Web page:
Oct. 17 (Bloomberg) — Forty-eight hours. That's how long it took for the ghost of Ronald Reagan to rise after some pundits declared Reaganism dead. The form the Gipper chose to take this time is that of one Ohio plumber, Joe Wurzelbacher.
You might be familiar with Joe by now, since he dominated the first part of this week's presidential campaign. Joe W. is the man who, at a routine campaign event, asked Democratic Senator Barack Obama about his tax plan and its promises to raise taxes only on the top 5 percent of earners.
As Joe pointed out, a tradesman like himself might move into that category when he buys a plumbing business. Joe's issue was pure Reagan: every American is a striver. Obama's reply ignored the universal appeal of that view.
Obama's response: "It's not that I want to punish your success. I just want to make sure that everybody who is behind you, that they've got a chance." Concluded Obama: "I think when you spread the wealth around it's good for everyone."
Joe resonated so much that Republican Senator John McCain had to incorporate Joe into his own campaign. This weekend there will be more of Joe — he's scheduled to be on Mike Huckabee's show, for example. Even the Bloomberg News report that Joe is a tax deadbeat probably won't undermine him with voters. Those Americans who file quarterly, a category that includes many contractors, are having trouble pulling together their December payments.
What caused all my colleagues, mostly in the media, to declare Reagan dead in the first place? Democrats and left-leaners are depicting the current market implosion as evidence of the failure of Reagan capitalism.
The implication is that the U.S. now should follow the European model — a bigger, more stable state. In the Euro plan, government doesn't have to come out and extend deposit insurance. That's because everyone assumes the government is already guaranteeing everything anyhow.
But Republicans don't listen to non-Republican pundits very often. They listen to their own. So Reagan's true coroners are the Republican or Republican-friendly experts who have dismissed him as "yesterday."
For years now, long before the recent market debacle, party advisers have been talking about building up Theodore Roosevelt as a Reagan substitute. TR's muscular diplomacy could be cast as a precedent for the Iraq action. TR's emphasis on reform also seemed modern.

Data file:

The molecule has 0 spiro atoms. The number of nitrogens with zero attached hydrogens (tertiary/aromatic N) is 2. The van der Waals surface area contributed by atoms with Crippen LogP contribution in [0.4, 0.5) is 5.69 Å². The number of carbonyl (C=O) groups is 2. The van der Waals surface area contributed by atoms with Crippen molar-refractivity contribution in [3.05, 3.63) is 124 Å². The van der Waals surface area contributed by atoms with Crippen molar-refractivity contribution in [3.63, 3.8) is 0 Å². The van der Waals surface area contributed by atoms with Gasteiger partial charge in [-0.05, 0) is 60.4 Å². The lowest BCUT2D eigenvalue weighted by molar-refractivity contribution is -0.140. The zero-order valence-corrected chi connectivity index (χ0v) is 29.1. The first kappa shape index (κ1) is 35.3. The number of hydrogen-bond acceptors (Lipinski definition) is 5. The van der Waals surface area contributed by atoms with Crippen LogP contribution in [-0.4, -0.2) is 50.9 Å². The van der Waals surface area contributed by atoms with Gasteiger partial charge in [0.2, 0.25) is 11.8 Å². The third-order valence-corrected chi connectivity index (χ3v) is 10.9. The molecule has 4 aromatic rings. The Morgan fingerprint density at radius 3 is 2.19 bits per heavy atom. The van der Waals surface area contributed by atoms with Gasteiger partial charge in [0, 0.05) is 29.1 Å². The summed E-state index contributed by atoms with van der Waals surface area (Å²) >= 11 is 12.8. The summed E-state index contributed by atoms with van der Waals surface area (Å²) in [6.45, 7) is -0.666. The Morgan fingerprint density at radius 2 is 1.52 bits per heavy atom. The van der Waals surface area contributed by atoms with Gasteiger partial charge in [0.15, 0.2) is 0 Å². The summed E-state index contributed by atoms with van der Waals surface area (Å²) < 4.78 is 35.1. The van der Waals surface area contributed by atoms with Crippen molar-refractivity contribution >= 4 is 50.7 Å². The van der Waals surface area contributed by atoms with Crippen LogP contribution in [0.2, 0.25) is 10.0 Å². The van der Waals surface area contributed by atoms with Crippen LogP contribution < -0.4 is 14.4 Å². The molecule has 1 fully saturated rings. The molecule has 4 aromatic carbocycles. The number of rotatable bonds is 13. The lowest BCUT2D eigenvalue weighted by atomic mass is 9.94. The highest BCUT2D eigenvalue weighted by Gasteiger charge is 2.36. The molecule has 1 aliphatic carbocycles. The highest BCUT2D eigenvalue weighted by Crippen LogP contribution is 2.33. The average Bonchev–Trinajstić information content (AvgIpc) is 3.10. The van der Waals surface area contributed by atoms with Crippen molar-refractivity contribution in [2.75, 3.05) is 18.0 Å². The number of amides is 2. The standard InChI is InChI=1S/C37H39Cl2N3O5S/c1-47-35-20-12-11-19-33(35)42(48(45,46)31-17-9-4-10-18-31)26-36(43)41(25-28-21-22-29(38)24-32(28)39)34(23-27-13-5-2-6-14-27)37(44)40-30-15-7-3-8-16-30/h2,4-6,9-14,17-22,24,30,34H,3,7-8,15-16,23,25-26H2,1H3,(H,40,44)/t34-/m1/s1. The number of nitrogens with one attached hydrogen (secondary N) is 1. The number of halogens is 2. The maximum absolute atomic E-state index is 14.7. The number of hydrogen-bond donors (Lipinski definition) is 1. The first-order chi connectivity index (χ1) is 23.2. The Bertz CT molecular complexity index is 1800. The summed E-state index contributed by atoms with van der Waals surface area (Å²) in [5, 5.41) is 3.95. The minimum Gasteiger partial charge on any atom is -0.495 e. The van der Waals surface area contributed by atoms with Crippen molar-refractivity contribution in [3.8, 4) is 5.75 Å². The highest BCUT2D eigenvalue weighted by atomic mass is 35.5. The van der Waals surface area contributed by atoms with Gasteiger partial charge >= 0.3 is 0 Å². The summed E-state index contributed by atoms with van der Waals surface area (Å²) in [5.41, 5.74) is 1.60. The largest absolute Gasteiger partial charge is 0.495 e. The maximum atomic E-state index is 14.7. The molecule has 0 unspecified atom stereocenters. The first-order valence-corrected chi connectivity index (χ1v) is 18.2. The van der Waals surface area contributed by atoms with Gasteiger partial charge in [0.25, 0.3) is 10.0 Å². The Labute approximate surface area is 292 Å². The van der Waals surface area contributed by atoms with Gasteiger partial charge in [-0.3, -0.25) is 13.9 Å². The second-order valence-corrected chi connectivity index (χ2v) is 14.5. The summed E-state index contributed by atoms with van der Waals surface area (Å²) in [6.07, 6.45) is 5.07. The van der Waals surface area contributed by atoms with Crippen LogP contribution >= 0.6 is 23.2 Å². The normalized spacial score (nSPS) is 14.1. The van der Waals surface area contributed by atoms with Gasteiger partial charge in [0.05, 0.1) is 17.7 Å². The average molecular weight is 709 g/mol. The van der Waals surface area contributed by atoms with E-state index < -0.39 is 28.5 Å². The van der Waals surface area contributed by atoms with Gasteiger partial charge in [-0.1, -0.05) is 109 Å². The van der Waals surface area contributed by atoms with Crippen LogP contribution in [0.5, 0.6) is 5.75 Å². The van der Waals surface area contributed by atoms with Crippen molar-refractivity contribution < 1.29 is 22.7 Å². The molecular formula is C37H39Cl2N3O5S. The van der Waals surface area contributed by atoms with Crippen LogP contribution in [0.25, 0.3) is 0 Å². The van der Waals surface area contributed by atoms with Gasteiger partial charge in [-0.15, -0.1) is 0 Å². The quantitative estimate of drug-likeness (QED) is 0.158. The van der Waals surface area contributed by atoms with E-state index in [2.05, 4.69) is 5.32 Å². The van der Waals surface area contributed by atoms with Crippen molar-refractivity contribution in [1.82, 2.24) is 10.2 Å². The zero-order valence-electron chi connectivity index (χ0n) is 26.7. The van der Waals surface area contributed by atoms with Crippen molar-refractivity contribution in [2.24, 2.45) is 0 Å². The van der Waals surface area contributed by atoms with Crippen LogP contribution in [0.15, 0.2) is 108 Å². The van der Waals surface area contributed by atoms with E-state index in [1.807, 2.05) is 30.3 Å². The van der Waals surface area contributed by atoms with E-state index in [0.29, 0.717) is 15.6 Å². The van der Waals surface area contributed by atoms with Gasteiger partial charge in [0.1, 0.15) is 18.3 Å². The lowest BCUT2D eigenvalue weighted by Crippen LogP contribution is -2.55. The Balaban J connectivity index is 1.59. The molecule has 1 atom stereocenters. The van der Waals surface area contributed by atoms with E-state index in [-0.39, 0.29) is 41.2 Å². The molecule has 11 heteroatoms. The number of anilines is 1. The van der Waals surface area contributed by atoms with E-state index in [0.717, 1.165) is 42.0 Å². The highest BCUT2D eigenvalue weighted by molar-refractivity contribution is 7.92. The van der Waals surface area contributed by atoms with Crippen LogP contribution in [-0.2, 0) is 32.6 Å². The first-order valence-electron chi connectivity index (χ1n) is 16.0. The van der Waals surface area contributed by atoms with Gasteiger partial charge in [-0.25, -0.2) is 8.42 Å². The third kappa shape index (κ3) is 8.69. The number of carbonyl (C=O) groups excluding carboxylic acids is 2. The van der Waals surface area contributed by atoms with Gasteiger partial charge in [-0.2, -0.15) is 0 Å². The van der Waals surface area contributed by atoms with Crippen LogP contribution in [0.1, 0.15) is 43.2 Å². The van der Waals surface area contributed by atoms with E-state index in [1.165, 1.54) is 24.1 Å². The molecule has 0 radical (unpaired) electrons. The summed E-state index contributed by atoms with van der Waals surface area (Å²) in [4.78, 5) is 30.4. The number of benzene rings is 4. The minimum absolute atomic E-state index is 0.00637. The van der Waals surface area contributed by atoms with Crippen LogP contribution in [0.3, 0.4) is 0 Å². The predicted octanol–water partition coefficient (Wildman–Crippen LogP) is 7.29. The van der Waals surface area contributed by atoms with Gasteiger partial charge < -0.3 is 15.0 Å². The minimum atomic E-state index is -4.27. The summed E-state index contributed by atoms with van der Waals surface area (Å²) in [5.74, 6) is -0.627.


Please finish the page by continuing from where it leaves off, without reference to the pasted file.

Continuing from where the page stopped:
Roosevelt's greatest appeal to Republican strategists had to do with taxes. Republican advisers, sympathetic writers and lawmakers all are tired of the tax question.
Taxes and Faxes
They assume that their own failure to reform entitlements in the past decade means that Republicans will have to support tax increases, or at least no tax cuts, in the future. They don't want to lose on their own issue, so they are ignoring it. Until this week at least, Republicans have been treating tax cuts like the fax machine — something that once seemed promising, but now clearly belongs to another age.
Roosevelt fits perfectly into this logic, for he favored a "graduated income tax of the proper type." TR showed that you can be Republican and pro-tax. Overall, in fact, Roosevelt wasn't an economic guy. As the choice of Governor Sarah Palin as the vice presidential candidate shows, party leaders also wish they didn't have to be economic guys.
Small wonder, therefore, the Republican Party hasn't done too well in polls lately. What Joe the Plumber reminds us is what Republicans used to know — that the only path to true recovery for the U.S., even now, is growth. The U.S. isn't a petro-economy. It's an incentive economy.
What a tax program like Obama's does is perverse, as Joe pointed out. It gives a relative advantage to the wealthy by shutting the trapdoor behind them. It keeps down those intent on getting through that door for the first time. In the face of Obama's increases, the strivers will be locked into the working class.
Conventional wisdom holds that a declining Dow Jones Industrial Average represents a buy opportunity for stocks. What Joe is saying is that Main Street also is a buy. Businesses are cheaper than usual. That passe emphasis on marginal-tax rates suddenly sounds interesting again.
There also is the challenge of the higher interest rates that will come, no matter who is president, when the Fed starts to mop up all the water on the floor it just generated in the name of saving the banks. This year Reaganite tax issues have been subordinate. Next year they will be No. 1.
Theodore Roosevelt as party hero turns out to be a luxury that recession Republicans can't afford. It took reality to remind Republicans what they are supposed to be and do.
Not Natural Friends
McCain and Joe are not natural friends — McCain is more of a Dwight Eisenhower and TR type than a Reagan one. McCain likes to rail against wealth as much as Obama. And Joe the Plumber probably won't give McCain an election victory next month. Voters are tired of the incumbents; Obama is right that they want change.
This week there also is a sense in the country that 2008 resembles 1980. We are suddenly plunged into a recession with unemployment that seems destined to go much higher. The hero of that earlier crisis proved to be not President Jimmy Carter, not TR, not Gerald Ford nor, of course, Richard Nixon. It was Ronald Reagan.
(Amity Shlaes, a senior fellow in economic history at the Council on Foreign Relations, is a Bloomberg News columnist. The opinions expressed are her own.)
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